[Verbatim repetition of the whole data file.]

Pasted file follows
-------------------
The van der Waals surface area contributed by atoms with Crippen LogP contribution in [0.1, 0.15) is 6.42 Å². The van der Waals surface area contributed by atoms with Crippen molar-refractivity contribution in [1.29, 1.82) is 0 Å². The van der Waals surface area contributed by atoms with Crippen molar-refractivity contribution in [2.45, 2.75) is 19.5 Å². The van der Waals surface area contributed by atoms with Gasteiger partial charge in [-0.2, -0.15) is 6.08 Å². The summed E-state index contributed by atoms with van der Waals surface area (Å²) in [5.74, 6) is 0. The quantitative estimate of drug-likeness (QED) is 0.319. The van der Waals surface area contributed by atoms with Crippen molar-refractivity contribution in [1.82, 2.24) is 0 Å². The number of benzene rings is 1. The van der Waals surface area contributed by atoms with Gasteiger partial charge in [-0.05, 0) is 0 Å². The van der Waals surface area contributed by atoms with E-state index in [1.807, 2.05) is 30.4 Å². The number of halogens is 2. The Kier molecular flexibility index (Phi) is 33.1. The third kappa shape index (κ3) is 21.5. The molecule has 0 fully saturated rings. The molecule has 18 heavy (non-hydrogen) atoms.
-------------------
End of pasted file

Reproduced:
The van der Waals surface area contributed by atoms with Crippen LogP contribution in [0.1, 0.15) is 6.42 Å². The van der Waals surface area contributed by atoms with Crippen molar-refractivity contribution in [1.29, 1.82) is 0 Å². The van der Waals surface area contributed by atoms with Crippen molar-refractivity contribution in [2.45, 2.75) is 19.5 Å². The van der Waals surface area contributed by atoms with Gasteiger partial charge in [-0.2, -0.15) is 6.08 Å². The summed E-state index contributed by atoms with van der Waals surface area (Å²) in [5.74, 6) is 0. The quantitative estimate of drug-likeness (QED) is 0.319. The van der Waals surface area contributed by atoms with Crippen molar-refractivity contribution in [1.82, 2.24) is 0 Å². The number of benzene rings is 1. The van der Waals surface area contributed by atoms with Gasteiger partial charge in [-0.05, 0) is 0 Å². The van der Waals surface area contributed by atoms with E-state index in [1.807, 2.05) is 30.4 Å². The number of halogens is 2. The Kier molecular flexibility index (Phi) is 33.1. The third kappa shape index (κ3) is 21.5. The molecule has 0 fully saturated rings. The molecule has 18 heavy (non-hydrogen) atoms.